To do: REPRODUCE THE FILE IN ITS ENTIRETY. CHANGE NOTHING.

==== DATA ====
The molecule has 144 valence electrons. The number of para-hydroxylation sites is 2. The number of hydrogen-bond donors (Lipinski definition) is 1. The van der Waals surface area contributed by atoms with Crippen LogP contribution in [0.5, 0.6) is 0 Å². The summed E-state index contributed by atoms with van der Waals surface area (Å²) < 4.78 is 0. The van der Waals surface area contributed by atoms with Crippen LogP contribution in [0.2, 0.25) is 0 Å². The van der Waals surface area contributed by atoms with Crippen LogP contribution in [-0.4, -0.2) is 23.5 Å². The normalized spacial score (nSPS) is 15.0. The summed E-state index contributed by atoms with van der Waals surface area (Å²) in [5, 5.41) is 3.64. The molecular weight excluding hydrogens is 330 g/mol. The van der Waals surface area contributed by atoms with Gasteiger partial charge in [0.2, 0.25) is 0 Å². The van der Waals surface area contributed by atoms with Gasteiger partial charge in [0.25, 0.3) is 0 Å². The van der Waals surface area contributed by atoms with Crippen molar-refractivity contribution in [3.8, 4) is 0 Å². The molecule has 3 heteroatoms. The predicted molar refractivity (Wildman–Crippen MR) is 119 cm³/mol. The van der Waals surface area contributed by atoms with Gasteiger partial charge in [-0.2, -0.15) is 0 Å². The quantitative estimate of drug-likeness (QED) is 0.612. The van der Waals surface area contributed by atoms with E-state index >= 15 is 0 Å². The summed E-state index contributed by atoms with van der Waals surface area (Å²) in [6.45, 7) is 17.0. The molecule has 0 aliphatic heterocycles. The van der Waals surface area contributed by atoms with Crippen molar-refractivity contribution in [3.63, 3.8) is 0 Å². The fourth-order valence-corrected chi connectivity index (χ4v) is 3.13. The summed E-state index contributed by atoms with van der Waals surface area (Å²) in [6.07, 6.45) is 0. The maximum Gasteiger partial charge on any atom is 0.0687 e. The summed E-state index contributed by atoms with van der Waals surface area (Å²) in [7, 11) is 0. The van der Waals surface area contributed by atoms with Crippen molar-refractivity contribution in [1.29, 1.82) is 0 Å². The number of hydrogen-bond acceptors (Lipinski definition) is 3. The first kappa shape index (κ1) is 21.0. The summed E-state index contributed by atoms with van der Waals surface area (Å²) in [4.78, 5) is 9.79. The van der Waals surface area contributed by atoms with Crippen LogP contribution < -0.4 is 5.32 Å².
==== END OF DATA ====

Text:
The molecule has 144 valence electrons. The number of para-hydroxylation sites is 2. The number of hydrogen-bond donors (Lipinski definition) is 1. The van der Waals surface area contributed by atoms with Crippen LogP contribution in [0.5, 0.6) is 0 Å². The summed E-state index contributed by atoms with van der Waals surface area (Å²) < 4.78 is 0. The van der Waals surface area contributed by atoms with Crippen LogP contribution in [0.2, 0.25) is 0 Å². The van der Waals surface area contributed by atoms with Crippen LogP contribution in [-0.4, -0.2) is 23.5 Å². The normalized spacial score (nSPS) is 15.0. The summed E-state index contributed by atoms with van der Waals surface area (Å²) in [5, 5.41) is 3.64. The molecular weight excluding hydrogens is 330 g/mol. The van der Waals surface area contributed by atoms with Gasteiger partial charge in [0.2, 0.25) is 0 Å². The van der Waals surface area contributed by atoms with Gasteiger partial charge in [0.25, 0.3) is 0 Å². The van der Waals surface area contributed by atoms with Crippen molar-refractivity contribution in [3.8, 4) is 0 Å². The molecule has 3 heteroatoms. The predicted molar refractivity (Wildman–Crippen MR) is 119 cm³/mol. The van der Waals surface area contributed by atoms with Gasteiger partial charge in [-0.2, -0.15) is 0 Å². The quantitative estimate of drug-likeness (QED) is 0.612. The van der Waals surface area contributed by atoms with E-state index >= 15 is 0 Å². The summed E-state index contributed by atoms with van der Waals surface area (Å²) in [6.45, 7) is 17.0. The molecule has 0 aliphatic heterocycles. The van der Waals surface area contributed by atoms with Crippen molar-refractivity contribution in [3.63, 3.8) is 0 Å². The fourth-order valence-corrected chi connectivity index (χ4v) is 3.13. The summed E-state index contributed by atoms with van der Waals surface area (Å²) in [6.07, 6.45) is 0. The maximum Gasteiger partial charge on any atom is 0.0687 e. The summed E-state index contributed by atoms with van der Waals surface area (Å²) in [7, 11) is 0. The van der Waals surface area contributed by atoms with Crippen molar-refractivity contribution in [1.29, 1.82) is 0 Å². The number of hydrogen-bond acceptors (Lipinski definition) is 3. The first kappa shape index (κ1) is 21.0. The summed E-state index contributed by atoms with van der Waals surface area (Å²) in [4.78, 5) is 9.79. The van der Waals surface area contributed by atoms with Crippen LogP contribution < -0.4 is 5.32 Å².